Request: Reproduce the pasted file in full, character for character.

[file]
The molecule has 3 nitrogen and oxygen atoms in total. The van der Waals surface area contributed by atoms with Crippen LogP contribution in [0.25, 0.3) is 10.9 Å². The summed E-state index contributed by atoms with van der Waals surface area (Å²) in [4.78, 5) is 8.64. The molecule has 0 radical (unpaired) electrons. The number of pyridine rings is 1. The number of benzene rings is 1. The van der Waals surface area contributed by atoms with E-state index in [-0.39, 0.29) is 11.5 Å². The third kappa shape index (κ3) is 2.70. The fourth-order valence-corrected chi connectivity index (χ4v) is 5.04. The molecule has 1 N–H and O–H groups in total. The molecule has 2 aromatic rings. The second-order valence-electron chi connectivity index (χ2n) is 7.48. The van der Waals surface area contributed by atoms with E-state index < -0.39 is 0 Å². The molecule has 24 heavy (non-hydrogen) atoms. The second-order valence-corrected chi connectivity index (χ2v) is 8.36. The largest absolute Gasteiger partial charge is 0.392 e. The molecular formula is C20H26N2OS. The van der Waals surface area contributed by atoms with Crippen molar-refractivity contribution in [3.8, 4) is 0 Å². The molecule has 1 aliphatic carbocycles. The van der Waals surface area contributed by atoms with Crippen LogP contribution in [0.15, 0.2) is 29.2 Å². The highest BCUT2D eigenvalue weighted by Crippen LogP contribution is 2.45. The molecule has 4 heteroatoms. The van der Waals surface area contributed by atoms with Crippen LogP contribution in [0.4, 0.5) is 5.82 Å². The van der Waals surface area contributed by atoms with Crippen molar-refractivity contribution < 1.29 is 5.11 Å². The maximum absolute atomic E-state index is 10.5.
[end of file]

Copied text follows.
The molecule has 3 nitrogen and oxygen atoms in total. The van der Waals surface area contributed by atoms with Crippen LogP contribution in [0.25, 0.3) is 10.9 Å². The summed E-state index contributed by atoms with van der Waals surface area (Å²) in [4.78, 5) is 8.64. The molecule has 0 radical (unpaired) electrons. The number of pyridine rings is 1. The number of benzene rings is 1. The van der Waals surface area contributed by atoms with E-state index in [-0.39, 0.29) is 11.5 Å². The third kappa shape index (κ3) is 2.70. The fourth-order valence-corrected chi connectivity index (χ4v) is 5.04. The molecule has 1 N–H and O–H groups in total. The molecule has 2 aromatic rings. The second-order valence-electron chi connectivity index (χ2n) is 7.48. The van der Waals surface area contributed by atoms with E-state index < -0.39 is 0 Å². The molecule has 24 heavy (non-hydrogen) atoms. The second-order valence-corrected chi connectivity index (χ2v) is 8.36. The largest absolute Gasteiger partial charge is 0.392 e. The molecular formula is C20H26N2OS. The van der Waals surface area contributed by atoms with Crippen molar-refractivity contribution in [3.8, 4) is 0 Å². The molecule has 1 aliphatic carbocycles. The van der Waals surface area contributed by atoms with Crippen LogP contribution in [0.15, 0.2) is 29.2 Å². The highest BCUT2D eigenvalue weighted by Crippen LogP contribution is 2.45. The molecule has 4 heteroatoms. The van der Waals surface area contributed by atoms with Crippen LogP contribution in [0.4, 0.5) is 5.82 Å². The van der Waals surface area contributed by atoms with Crippen molar-refractivity contribution < 1.29 is 5.11 Å². The maximum absolute atomic E-state index is 10.5.